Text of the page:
I honestly did not know Suvir before the show, nor did he blow me away during the first episodes, but his "buring dialogs" responses give me an enormous respect for him. I have been vegan over 20 years, but will cook carnivore - I can only respect his position and willingness to be committed to it. BRAVO (in the true sense, not to be confused with the TV station)!!
Suvir is a man of honor and integrity in his food choices. I have only been vegan for a year and half, but have been a vegetarian on and off again for 30 years. Making the right food choices is a daily challenge for everybody not just the obese. He made the right choice and explained fully his intentions to the biggest loser contestant. I think the peer pressure is what changed her mind on the veggie burger more than anything else.
I do not regret my current food choices and am dedicated to sticking to them for the remainder of my life. So much of our sicknesses are caused by poor food choices and the media blitz of advertisements for foods that we shouldn't be eating in the first place. The preservatives alone are killing us little by little every day.
Suvir may not have made the judges happy or his client, but he can walk away from Top Chef Masters with his head held high because he did not cave in to the peer pressure to make things that are unhealthy for an obese person. I believe that most of the mainstream media are afraid of the health benefits being vegetarian and vegan provide and that is why they do their best to degrade it every chance they get. Money and advertising is also a part of that mix and without the advertisers there would be no shows like this or even a network dedicated to food.
I'm not a vegetarian, yet I adore vegetables and whole foods. I WANTED this meal. I enjoy the meat that I eat, and if I'm going to have it, it's not going to be in a burger. I've never been overweight, but if burgers are what got you to the obesity dance, I say dump them and get conscious, and introduce yourself to the astounding world of real food. Thanks Bravo for bringing us Suvir - he's seduced me with his offerings. Thanks Suvir for thinking big.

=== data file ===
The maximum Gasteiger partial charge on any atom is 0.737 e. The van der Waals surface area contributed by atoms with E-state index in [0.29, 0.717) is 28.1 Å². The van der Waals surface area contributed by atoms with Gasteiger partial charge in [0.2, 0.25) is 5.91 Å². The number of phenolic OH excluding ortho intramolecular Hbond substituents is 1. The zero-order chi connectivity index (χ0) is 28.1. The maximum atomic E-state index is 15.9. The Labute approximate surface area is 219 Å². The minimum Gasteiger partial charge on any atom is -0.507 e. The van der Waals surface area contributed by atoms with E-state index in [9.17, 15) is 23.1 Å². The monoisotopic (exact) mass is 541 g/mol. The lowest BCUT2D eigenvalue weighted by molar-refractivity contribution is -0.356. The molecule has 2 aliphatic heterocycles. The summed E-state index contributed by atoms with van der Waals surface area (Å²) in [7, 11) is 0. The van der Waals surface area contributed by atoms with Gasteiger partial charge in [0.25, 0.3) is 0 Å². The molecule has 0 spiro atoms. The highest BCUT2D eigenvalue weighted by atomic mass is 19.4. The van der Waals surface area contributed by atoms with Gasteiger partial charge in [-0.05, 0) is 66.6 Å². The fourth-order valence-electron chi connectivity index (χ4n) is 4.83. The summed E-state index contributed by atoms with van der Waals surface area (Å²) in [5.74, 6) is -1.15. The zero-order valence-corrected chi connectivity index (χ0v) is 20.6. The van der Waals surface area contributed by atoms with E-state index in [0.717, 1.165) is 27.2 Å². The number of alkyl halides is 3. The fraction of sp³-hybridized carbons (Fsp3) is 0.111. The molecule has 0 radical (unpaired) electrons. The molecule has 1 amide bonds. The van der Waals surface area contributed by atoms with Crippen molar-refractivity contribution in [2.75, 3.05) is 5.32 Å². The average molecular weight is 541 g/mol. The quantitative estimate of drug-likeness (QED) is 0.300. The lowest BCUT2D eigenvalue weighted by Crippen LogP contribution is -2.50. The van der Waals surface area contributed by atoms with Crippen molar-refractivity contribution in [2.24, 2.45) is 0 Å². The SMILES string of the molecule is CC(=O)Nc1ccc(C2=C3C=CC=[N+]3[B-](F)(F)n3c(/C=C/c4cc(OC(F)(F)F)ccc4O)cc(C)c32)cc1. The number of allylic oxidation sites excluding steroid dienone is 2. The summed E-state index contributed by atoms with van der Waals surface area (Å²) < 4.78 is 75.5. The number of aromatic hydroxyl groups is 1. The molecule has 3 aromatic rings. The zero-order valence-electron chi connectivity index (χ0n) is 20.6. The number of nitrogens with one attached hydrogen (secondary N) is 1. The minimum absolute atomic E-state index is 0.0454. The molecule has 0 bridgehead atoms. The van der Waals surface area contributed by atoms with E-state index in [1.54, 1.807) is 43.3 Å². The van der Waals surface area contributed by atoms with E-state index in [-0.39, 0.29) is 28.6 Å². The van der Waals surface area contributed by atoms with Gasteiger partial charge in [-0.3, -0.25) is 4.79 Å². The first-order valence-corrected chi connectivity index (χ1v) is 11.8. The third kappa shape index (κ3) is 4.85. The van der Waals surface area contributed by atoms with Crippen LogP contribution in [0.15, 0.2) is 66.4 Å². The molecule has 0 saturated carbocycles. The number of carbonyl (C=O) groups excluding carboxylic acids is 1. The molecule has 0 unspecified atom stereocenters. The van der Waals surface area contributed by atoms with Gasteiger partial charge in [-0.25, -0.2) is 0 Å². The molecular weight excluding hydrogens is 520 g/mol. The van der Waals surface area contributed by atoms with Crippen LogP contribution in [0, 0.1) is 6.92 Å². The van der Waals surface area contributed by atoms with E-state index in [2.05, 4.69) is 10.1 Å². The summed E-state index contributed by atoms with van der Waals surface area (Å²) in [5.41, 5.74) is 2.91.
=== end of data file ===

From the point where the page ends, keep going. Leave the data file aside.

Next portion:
As a former resident of the building above Devi, I have eaten at Suvir's restaurant on numerous occasions. It seems to embody exactly who he is. In addition to being incredible, the vegetarian dishes (of which there are many) are delicious, flavourful - you never feel dissatisfied or as if you are lacking a protein. As a vegetarian I find it extremely difficult, even in NYC, as a foodie. I fully support him in what he does and wish he was still on the show for many reasons, not the least of which is that he provides the most entertainment and is by far the best!
For goodness sake, have you never heard of a portobello mushroom? I've had great veggie burgers made w/ the portobello as the meat. My friend adds roasted red and yellow peppers. It's better than a cheeseburger and just as satisfying. American's have a very defined picture of what a burger is. It has to be on a bun of some kind. When they said bacon though, I kind of thought you were sunk. Nothing in the vegetable world tastes like bacon.
Increased respect for Suvir as a chef and a person at the end of this episode. Top Chef is anti- vegetarian and Suvir knew that and yet he stood by his ideals and made what he felt was the best dish for the client. Not everything vegetarian must be made to mimic meat...that kinda defeats the purpose of taste. I wish I could have tasted Suvir's food. They brought back Hugh- I am still unclear about why they brought him back - maybe they need Suvir back...
Suvir made a great point: allowing people who are trying to lose weight to keep red meat in their diet is counterproductive. If these are people who haven't taken the time to understand and control their diet up until now, what makes Curtis Stone think that they'll stick to the few red meat options that contain an acceptable amount of calories? Even ignoring other health problems with red meat and cattle farming's environmental impact, the logic of the former argument is difficult to ignore. Just cut it out, it's much easier. I'm very grateful that Suvir said what had to be said and saddened by his treatment from the judges and Hugh. I wonder if Curtis Stone isn't getting some benefit from the beef industry. I expected better of him.